For a few weeks Spiffer pondered what to do with himself next. His portfolio of practical skills remained very sketchy, leaving him more or less as uncredentialed as before. He came to the office a few times, dressed now in civilian clothes. Even without the uniform, the one, final, magical, terrifying change in his appearance was evident. He had come back with snake eyes. Everything else was the same. He was fit, calm, pleasant, a sort of smile serving as his default facial expression. But his eyes held a predatory glitter, something you see in vipers, cats, eels and taloned birds, a kind of sparkly light that occurs when you have come to see the world in terms of a kill/no kill response.
The best we were going to get from Spiffer for the foreseeable future, the closest approximation to friendship or solicitude, would be his perception that he was not authorized to destroy us. The partial suppression of ones lethal vocation, the acceptance that one is allowed to kill people only in special circumstances, is what passes for love among soldiers and mating spiders. I don't know about most people, but hanging out around such characters is a little creepy for me, regardless of who they once were. So I was more than a little relieved when he moved to New Mexico to enroll in a police academy.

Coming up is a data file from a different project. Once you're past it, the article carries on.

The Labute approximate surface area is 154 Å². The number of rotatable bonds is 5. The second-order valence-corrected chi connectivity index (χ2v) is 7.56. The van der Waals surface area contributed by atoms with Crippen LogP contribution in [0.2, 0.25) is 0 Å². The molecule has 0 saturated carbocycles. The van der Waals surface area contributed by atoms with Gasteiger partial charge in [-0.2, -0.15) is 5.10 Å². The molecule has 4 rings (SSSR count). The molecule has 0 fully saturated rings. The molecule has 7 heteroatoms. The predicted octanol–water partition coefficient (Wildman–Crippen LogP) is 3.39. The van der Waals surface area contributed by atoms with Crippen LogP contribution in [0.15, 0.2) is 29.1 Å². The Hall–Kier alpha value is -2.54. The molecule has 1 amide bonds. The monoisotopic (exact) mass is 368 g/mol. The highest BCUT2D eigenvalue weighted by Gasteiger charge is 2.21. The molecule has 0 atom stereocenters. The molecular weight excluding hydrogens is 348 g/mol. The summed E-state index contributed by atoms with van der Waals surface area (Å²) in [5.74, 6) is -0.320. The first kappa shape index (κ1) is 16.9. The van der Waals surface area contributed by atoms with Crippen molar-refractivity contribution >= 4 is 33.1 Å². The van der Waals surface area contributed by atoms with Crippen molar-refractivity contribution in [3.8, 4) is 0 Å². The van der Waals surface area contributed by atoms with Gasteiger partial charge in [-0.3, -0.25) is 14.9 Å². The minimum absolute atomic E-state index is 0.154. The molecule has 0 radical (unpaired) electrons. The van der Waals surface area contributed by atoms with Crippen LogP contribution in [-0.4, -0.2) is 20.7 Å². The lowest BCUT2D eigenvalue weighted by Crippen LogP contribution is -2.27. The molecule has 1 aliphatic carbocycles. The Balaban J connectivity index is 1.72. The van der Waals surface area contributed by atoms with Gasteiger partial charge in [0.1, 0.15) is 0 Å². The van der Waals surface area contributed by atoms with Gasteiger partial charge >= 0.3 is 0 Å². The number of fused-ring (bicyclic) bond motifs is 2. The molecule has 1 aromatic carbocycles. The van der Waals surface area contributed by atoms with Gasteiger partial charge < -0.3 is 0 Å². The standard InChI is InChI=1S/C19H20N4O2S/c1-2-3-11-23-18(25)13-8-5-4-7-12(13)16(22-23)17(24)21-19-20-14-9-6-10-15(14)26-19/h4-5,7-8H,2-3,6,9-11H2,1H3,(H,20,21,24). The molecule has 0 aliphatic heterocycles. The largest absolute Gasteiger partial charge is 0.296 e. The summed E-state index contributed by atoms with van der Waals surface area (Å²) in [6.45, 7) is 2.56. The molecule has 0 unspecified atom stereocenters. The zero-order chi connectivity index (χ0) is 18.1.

Not that there is really any reason to feel safe. Hundreds of soldiers come home every day, having been similarly reborn, their dark sides nurtured and tested, their eyes flickering with the knowledge of Cain, at a queasy truce with permanent memories of smoking cars and bullet riddled families. While Spiffer is stopping motorists along dark, empty highways in New Mexico, approaching their driver's side windows in the middle of the night with his holster unsnapped and his senses on red alert, other alumni of the War on Terror are doing the same thing here.
Which brings me, at last, to the point of my meandering tale. I don't want to bring the troops home. I favor leaving them where they are. I have come to think it would be a good idea to let President Bush pursue his prosecution of evil to the ends of the earth, and take his all-volunteer army and plastic turkeys with him.